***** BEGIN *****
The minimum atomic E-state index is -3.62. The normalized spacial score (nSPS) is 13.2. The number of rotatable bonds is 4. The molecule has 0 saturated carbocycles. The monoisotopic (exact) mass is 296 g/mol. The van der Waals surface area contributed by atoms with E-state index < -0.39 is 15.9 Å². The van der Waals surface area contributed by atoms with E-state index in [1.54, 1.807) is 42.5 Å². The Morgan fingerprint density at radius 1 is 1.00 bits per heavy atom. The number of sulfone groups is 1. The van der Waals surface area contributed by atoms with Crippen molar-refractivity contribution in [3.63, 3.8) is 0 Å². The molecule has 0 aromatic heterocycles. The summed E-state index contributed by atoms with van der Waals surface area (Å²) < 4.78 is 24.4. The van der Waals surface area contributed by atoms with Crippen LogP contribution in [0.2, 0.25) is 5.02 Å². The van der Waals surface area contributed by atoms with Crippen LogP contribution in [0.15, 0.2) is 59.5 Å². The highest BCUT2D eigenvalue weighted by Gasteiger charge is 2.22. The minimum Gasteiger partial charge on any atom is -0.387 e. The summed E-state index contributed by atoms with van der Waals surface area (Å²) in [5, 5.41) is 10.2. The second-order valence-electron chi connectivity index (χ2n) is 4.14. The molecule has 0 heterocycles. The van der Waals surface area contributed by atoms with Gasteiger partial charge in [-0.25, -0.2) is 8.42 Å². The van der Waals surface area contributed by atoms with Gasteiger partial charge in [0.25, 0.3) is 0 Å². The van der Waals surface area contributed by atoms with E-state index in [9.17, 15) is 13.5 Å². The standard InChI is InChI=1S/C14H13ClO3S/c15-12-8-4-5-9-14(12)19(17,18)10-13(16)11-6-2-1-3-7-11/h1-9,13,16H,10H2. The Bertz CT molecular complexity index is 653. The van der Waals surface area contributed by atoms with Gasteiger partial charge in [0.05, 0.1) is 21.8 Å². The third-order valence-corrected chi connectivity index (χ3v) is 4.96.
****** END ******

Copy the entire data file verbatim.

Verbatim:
The minimum atomic E-state index is -3.62. The normalized spacial score (nSPS) is 13.2. The number of rotatable bonds is 4. The molecule has 0 saturated carbocycles. The monoisotopic (exact) mass is 296 g/mol. The van der Waals surface area contributed by atoms with E-state index < -0.39 is 15.9 Å². The van der Waals surface area contributed by atoms with E-state index in [1.54, 1.807) is 42.5 Å². The Morgan fingerprint density at radius 1 is 1.00 bits per heavy atom. The number of sulfone groups is 1. The van der Waals surface area contributed by atoms with Crippen molar-refractivity contribution in [3.63, 3.8) is 0 Å². The molecule has 0 aromatic heterocycles. The summed E-state index contributed by atoms with van der Waals surface area (Å²) < 4.78 is 24.4. The van der Waals surface area contributed by atoms with Crippen LogP contribution in [0.2, 0.25) is 5.02 Å². The van der Waals surface area contributed by atoms with Crippen LogP contribution in [0.15, 0.2) is 59.5 Å². The highest BCUT2D eigenvalue weighted by Gasteiger charge is 2.22. The minimum Gasteiger partial charge on any atom is -0.387 e. The summed E-state index contributed by atoms with van der Waals surface area (Å²) in [5, 5.41) is 10.2. The second-order valence-electron chi connectivity index (χ2n) is 4.14. The molecule has 0 heterocycles. The van der Waals surface area contributed by atoms with Gasteiger partial charge in [-0.25, -0.2) is 8.42 Å². The van der Waals surface area contributed by atoms with Gasteiger partial charge in [0.25, 0.3) is 0 Å². The van der Waals surface area contributed by atoms with E-state index in [9.17, 15) is 13.5 Å². The standard InChI is InChI=1S/C14H13ClO3S/c15-12-8-4-5-9-14(12)19(17,18)10-13(16)11-6-2-1-3-7-11/h1-9,13,16H,10H2. The Bertz CT molecular complexity index is 653. The van der Waals surface area contributed by atoms with Gasteiger partial charge in [0.05, 0.1) is 21.8 Å². The third-order valence-corrected chi connectivity index (χ3v) is 4.96.